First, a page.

Cannabis has evolved over the years. Its THC level (the active principle in cannabis) has increased significantly and there are now many ways of consuming cannabis. Portage wants to emphasize that cannabis use, especially at a young age, is not benign and can cause significant harm to the lives of individuals and their loved ones. Testimonials by former residents of our rehabilitation centres underline the extent of the damage done by cannabis.
Cannabis is an Insidious Herb
I started using cannabis around the age of 12, to deal with all the anger and the feelings of injustice I felt about what was happening in my home country, Morocco. Smoking weed helped me make new friends.
I started off by smoking once a week with older friends, and gradually got to do it more often. As I grew aware of my homosexuality and my community’s homophobia, cannabis became the only thing that would make me « happy ». It was my escape route and my tranquilizer.d look cool.
How Marijuana Destroyed Me
I took my first puff of marijuana in October 2014. I did that to get back at my ex and prove him something (to this day, I remain uncertain as to what I was trying to prove). I took my next hit during Christmas break of that same year. My consumption really only progressed the final week of my senior year, and it escalated faster than I even realized.
When I began College, I became very close to the smoking crew and started smoking cigarettes and weed everyday. Three years went by; I dropped out of College, lost three jobs, and what hopes I had of living a happy and healthy life. Marijuana destroyed me.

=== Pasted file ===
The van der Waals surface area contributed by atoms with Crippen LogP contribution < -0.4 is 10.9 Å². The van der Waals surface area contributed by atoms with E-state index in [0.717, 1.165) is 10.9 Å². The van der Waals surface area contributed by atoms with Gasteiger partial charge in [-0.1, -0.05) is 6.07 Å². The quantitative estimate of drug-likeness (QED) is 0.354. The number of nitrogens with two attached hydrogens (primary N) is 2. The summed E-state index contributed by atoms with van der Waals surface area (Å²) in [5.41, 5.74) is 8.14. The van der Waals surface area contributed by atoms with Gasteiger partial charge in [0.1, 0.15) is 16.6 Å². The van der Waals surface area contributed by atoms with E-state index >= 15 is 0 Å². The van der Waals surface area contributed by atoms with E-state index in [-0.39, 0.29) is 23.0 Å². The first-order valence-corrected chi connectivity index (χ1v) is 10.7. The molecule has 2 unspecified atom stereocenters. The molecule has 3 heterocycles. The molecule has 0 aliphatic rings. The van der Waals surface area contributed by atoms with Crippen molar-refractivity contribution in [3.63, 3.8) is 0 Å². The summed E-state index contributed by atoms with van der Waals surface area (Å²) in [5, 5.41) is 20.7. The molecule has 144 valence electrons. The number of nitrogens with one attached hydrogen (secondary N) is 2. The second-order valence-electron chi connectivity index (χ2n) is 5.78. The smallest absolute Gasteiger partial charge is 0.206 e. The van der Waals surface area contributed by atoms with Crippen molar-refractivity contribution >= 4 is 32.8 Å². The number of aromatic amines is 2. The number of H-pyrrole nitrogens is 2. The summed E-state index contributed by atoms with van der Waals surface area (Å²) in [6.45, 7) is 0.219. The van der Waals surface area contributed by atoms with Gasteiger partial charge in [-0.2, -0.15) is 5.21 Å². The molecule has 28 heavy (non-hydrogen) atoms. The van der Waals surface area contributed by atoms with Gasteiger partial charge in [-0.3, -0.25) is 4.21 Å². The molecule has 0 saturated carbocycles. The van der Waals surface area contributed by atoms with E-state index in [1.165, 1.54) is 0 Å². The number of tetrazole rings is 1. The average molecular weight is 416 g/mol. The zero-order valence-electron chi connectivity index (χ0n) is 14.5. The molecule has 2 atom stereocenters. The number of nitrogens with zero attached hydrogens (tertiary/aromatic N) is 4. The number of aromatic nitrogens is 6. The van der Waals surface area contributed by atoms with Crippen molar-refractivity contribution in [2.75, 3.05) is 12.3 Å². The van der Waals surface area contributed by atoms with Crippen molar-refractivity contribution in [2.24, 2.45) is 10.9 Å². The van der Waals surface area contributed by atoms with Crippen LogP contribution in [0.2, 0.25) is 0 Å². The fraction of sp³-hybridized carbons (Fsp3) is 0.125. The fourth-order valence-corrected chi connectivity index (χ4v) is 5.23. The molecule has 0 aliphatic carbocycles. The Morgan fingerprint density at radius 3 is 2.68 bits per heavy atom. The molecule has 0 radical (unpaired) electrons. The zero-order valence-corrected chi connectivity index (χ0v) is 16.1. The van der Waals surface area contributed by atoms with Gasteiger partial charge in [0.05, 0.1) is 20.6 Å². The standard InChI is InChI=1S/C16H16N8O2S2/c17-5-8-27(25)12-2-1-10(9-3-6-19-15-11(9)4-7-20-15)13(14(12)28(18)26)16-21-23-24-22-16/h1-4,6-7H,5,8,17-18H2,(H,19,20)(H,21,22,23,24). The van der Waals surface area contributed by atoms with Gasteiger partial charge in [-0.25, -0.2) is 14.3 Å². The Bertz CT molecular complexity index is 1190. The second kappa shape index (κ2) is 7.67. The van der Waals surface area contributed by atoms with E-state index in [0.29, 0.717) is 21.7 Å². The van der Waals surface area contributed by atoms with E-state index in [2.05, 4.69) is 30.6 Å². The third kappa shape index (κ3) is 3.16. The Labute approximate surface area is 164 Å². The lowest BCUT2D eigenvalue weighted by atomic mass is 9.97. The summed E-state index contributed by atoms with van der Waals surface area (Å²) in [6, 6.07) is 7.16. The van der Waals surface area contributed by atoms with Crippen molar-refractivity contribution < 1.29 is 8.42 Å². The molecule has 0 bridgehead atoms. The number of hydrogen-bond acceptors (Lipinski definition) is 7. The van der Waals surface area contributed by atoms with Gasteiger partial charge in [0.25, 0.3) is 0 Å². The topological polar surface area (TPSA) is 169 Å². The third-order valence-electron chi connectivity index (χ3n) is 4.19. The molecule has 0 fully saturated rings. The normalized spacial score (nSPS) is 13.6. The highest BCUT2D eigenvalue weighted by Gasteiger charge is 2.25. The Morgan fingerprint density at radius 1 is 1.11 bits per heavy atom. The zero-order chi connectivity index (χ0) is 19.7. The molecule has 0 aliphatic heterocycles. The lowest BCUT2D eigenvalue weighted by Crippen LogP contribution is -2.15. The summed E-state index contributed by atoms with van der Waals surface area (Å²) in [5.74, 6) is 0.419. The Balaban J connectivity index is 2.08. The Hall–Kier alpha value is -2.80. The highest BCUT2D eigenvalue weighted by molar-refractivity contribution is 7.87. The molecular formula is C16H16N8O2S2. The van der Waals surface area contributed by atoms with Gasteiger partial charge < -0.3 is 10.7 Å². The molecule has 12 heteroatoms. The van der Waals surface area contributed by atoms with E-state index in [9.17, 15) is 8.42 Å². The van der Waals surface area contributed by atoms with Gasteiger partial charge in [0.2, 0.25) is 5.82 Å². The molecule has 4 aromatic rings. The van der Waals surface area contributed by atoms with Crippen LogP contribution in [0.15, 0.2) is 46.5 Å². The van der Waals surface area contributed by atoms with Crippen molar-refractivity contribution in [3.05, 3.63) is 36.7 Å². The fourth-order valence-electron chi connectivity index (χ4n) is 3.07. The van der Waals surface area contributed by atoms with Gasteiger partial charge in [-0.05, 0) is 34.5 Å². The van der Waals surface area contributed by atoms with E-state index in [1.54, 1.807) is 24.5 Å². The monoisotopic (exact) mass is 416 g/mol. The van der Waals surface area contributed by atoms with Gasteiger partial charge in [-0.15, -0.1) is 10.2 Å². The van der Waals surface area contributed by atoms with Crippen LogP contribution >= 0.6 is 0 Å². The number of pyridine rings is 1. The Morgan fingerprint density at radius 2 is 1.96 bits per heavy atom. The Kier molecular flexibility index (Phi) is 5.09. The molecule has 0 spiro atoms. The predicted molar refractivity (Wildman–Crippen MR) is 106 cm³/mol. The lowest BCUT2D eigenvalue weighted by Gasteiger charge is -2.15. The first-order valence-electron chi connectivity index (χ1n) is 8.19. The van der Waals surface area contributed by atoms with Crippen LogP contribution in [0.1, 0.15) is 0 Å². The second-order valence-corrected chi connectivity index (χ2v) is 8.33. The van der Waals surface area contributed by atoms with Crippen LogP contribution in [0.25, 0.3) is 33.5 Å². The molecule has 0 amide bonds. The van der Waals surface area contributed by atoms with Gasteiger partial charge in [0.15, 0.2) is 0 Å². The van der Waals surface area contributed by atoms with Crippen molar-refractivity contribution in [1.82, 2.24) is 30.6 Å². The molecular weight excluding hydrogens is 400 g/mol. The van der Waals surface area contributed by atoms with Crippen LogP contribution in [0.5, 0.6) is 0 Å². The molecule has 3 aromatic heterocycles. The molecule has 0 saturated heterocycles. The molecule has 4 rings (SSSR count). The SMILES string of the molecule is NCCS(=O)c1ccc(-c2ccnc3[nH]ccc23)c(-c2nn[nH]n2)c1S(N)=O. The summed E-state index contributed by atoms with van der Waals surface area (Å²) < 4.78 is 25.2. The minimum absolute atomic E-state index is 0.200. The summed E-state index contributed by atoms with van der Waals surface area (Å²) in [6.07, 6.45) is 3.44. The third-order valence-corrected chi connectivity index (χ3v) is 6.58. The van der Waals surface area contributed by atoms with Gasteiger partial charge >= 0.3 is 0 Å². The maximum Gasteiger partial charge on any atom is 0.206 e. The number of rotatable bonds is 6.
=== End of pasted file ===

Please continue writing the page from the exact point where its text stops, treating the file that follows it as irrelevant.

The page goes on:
The Evolution of Drugs: Higher Concentrations, Greater Potency
Drug use has undergone many changes over the last few years. A growing drug supply, younger drug users and highly concentrated active principles are some of the factors that need to be brought to the forefront.
With the upcoming legalization of cannabis in Canada on October 17, 2018, one question has been raised repeatedly throughout the course of debates: what should be the highest allowable level of THC (the active principle in cannabis)? This is a vital question given the changes in drug composition and concentration. THC is the molecule responsible for the psychotropic properties of cannabis. THC temporarily alters brain function; the higher a cannabis plant’s THC level, the more aggressive its effects on the brain. Increasing concentration levels are accordingly one of the main issues surrounding drug use, especially for youth, who are particularly vulnerable to their effects.
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